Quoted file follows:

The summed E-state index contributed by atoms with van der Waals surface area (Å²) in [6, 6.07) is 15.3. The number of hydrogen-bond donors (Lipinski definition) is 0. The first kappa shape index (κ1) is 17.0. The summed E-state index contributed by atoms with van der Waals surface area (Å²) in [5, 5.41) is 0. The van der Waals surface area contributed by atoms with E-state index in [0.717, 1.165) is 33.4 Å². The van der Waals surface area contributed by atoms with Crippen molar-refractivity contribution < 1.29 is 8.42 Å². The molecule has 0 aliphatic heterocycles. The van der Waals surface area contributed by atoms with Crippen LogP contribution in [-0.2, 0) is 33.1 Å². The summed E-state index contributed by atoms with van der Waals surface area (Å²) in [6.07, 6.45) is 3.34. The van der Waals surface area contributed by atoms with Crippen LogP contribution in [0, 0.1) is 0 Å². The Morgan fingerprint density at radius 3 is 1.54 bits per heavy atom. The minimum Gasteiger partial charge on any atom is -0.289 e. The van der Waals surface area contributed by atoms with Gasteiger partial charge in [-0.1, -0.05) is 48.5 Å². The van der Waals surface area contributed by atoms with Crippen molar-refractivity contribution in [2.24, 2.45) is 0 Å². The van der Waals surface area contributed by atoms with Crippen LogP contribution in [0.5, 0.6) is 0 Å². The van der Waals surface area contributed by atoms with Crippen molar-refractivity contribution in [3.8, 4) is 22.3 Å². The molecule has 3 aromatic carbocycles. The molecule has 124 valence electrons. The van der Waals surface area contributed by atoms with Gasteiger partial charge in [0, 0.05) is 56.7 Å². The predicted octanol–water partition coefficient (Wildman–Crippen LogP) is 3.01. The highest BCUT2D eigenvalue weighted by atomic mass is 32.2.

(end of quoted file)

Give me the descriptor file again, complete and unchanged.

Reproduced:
The summed E-state index contributed by atoms with van der Waals surface area (Å²) in [6, 6.07) is 15.3. The number of hydrogen-bond donors (Lipinski definition) is 0. The first kappa shape index (κ1) is 17.0. The summed E-state index contributed by atoms with van der Waals surface area (Å²) in [5, 5.41) is 0. The van der Waals surface area contributed by atoms with E-state index in [0.717, 1.165) is 33.4 Å². The van der Waals surface area contributed by atoms with Crippen molar-refractivity contribution < 1.29 is 8.42 Å². The molecule has 0 aliphatic heterocycles. The van der Waals surface area contributed by atoms with Crippen LogP contribution in [-0.2, 0) is 33.1 Å². The summed E-state index contributed by atoms with van der Waals surface area (Å²) in [6.07, 6.45) is 3.34. The van der Waals surface area contributed by atoms with Crippen LogP contribution in [0, 0.1) is 0 Å². The Morgan fingerprint density at radius 3 is 1.54 bits per heavy atom. The minimum Gasteiger partial charge on any atom is -0.289 e. The van der Waals surface area contributed by atoms with Gasteiger partial charge in [-0.1, -0.05) is 48.5 Å². The van der Waals surface area contributed by atoms with Crippen molar-refractivity contribution in [2.24, 2.45) is 0 Å². The van der Waals surface area contributed by atoms with Crippen LogP contribution in [0.5, 0.6) is 0 Å². The van der Waals surface area contributed by atoms with Crippen molar-refractivity contribution in [3.8, 4) is 22.3 Å². The molecule has 3 aromatic carbocycles. The molecule has 124 valence electrons. The van der Waals surface area contributed by atoms with Gasteiger partial charge in [0, 0.05) is 56.7 Å². The predicted octanol–water partition coefficient (Wildman–Crippen LogP) is 3.01. The highest BCUT2D eigenvalue weighted by atomic mass is 32.2.